Donations: Your Request for Support

If you’re following this thread about writing copy for seeking donations on your charity website, today we consider your request for support.  You will have read so far about the need to write about your charity’s

and with these your pitch for donations will be ready for a response from your visitors.  In what follows, I shall assume you are not seeking a single donation. If  you have someone’s email address, it means they are interested in your cause and if they don’t pay today, they may be persuaded later if you can keep in touch with them.

List First,  Donation Second

Most organisations ask visitors to sign up so they can build a long-term relationship with them.   You can ask them to (1) donate (and add them to your list), or (2) join your list, trusting they’ll make donations in the future.  Your list is actually more important than a one-off donation and so you will need to be clear about what you want your visitors to do.  This is where you may need to talk to a consultant.

This type of page is sometimes called a squeeze page and there are a number of things you need on it.  It is essential the page is not cluttered.  You want visitors to sign up to your list and possibly donate.  Their only alternative is to navigate away.  The term ‘squeeze page’ implies you are forcing a decision.

Your Squeeze Page

  • a heading that clearly states what you want them to do.
  • to explain why visitors should leave their email address, show them the benefits of staying in touch and say there will be no spam or  details shared with third parties.
  • to explain how donations can be made (if applicable), perhaps offering alternatives to online donations.  You will need to provide evidence their payment method is secure and you are who you say you are.
  • to add an offer to your request.  So, this might be more information about your cause, photos of projects or a bulletin about progress.  The last is particularly helpful and I will explore it in more detail in my next post.  It’s worth considering an online product with a donation.  People may be more inclined to donate if they get something in return.  This is something you would need to consult about and I’ll discuss it in more detail in another post.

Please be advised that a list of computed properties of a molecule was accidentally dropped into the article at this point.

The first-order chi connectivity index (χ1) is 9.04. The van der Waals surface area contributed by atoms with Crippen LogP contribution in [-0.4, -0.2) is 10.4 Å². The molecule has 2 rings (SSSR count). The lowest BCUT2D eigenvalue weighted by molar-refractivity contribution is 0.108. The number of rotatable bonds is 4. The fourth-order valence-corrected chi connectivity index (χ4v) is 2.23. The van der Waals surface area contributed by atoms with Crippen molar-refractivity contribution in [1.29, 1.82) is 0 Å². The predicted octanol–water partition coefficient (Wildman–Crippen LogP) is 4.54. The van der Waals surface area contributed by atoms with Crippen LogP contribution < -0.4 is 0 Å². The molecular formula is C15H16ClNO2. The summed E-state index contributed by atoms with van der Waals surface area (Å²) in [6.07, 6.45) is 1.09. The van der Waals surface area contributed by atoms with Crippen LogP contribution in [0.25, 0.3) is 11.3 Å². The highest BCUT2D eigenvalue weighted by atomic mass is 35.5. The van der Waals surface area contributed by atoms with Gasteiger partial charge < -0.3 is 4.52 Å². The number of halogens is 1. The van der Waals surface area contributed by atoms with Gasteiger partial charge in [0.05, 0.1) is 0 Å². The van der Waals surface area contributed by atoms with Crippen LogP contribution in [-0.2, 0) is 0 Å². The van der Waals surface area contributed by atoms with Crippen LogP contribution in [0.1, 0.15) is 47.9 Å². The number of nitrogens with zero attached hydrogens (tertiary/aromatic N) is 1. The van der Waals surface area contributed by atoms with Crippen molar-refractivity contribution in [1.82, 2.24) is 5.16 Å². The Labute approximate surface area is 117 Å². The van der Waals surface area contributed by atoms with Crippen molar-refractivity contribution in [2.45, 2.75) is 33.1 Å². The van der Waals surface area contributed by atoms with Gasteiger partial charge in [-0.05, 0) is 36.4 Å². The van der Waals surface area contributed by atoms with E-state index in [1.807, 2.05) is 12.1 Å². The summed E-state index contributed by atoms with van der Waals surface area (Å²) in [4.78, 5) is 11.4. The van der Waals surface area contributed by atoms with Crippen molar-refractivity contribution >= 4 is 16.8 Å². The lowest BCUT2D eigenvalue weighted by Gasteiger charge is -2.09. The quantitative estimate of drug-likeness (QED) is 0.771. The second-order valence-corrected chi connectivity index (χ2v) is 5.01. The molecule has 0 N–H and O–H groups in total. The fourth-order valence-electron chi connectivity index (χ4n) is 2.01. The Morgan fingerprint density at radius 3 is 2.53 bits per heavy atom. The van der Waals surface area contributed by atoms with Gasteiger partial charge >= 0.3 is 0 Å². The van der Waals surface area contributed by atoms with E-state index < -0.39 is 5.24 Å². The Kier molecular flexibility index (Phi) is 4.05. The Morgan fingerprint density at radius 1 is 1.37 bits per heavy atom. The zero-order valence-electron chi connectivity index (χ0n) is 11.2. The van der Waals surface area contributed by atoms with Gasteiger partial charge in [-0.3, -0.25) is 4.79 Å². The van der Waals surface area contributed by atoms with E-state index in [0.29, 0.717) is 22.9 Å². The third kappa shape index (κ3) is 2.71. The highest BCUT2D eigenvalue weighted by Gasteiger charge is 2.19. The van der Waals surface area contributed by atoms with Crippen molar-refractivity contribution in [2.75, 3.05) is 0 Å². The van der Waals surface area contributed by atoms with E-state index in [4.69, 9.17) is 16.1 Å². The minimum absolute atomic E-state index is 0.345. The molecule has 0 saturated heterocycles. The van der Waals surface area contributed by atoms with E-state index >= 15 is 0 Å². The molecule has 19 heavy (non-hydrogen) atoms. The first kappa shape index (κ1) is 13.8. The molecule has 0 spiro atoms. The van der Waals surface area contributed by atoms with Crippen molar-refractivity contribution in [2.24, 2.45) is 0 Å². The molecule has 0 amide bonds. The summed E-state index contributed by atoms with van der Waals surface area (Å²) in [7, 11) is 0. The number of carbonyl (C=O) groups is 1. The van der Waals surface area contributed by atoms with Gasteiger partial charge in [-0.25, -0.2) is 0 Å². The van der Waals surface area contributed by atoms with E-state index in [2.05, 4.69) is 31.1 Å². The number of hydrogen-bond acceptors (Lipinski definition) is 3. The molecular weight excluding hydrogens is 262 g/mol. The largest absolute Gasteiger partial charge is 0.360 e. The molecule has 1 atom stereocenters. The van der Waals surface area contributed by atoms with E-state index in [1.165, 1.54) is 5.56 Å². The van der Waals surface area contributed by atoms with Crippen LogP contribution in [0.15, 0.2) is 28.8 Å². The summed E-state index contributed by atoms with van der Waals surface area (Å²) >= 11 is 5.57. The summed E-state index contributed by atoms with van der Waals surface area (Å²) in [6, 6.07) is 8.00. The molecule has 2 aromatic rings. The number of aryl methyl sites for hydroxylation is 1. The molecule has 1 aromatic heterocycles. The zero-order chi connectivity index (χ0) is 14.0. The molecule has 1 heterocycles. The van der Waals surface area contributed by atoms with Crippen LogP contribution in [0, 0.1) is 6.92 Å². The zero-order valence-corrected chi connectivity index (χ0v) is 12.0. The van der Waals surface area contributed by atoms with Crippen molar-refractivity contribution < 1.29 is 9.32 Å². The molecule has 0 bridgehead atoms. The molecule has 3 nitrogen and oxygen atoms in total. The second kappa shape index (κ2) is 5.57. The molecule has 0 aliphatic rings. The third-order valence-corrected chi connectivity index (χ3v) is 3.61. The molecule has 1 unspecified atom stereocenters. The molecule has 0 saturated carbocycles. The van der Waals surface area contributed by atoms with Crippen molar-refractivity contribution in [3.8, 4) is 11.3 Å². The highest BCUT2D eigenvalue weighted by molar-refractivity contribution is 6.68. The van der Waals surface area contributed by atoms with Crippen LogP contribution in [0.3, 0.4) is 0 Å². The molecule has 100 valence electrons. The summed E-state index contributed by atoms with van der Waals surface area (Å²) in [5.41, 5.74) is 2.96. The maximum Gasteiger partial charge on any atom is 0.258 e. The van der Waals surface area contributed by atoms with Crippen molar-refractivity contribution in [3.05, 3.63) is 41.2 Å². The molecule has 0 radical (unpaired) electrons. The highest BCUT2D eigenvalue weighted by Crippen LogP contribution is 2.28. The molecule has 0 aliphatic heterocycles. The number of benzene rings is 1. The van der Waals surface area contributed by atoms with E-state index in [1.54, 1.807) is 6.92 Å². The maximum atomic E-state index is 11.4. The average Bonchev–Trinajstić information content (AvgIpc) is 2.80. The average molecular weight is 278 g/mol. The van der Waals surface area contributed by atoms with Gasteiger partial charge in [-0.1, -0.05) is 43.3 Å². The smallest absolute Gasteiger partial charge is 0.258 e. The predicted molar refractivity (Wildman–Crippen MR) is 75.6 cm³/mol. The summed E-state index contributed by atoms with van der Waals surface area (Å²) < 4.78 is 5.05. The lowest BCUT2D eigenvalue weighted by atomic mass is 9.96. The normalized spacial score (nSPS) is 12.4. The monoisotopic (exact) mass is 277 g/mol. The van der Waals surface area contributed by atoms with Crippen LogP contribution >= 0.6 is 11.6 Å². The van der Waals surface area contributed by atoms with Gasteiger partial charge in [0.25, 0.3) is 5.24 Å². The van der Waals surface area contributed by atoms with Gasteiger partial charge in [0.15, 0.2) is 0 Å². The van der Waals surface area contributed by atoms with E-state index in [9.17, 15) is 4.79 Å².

• a form.  This will include details such as name and email address and then if applicable some means to collect donations online.  You may also need to collect information for gift aid.  Keep the form as short as possible.  Long forms put people off but if they have decided to donate they will expect to provide essential details.  There is always space to explain why you need particular information.
  • to finish with a button that takes them to a new page on your website via their chosen means of payment, if applicable.  I’ll write about the final page next time.

What is about a website that makes you trust it?  What do you find confirms your confidence in their bona fides or makes you suspicious?

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About the Author

I've been a community development worker since the early 1980s in Tyneside, Teesside and South Yorkshire. I've also worked nationally for the Methodist Church for eight years supporting community projects through the church's grants programme. These days I am developing an online community development practice combining non-directive consultancy, strategic management, participatory methods and development work online and offline. If you're interested contact me for a free consultation.

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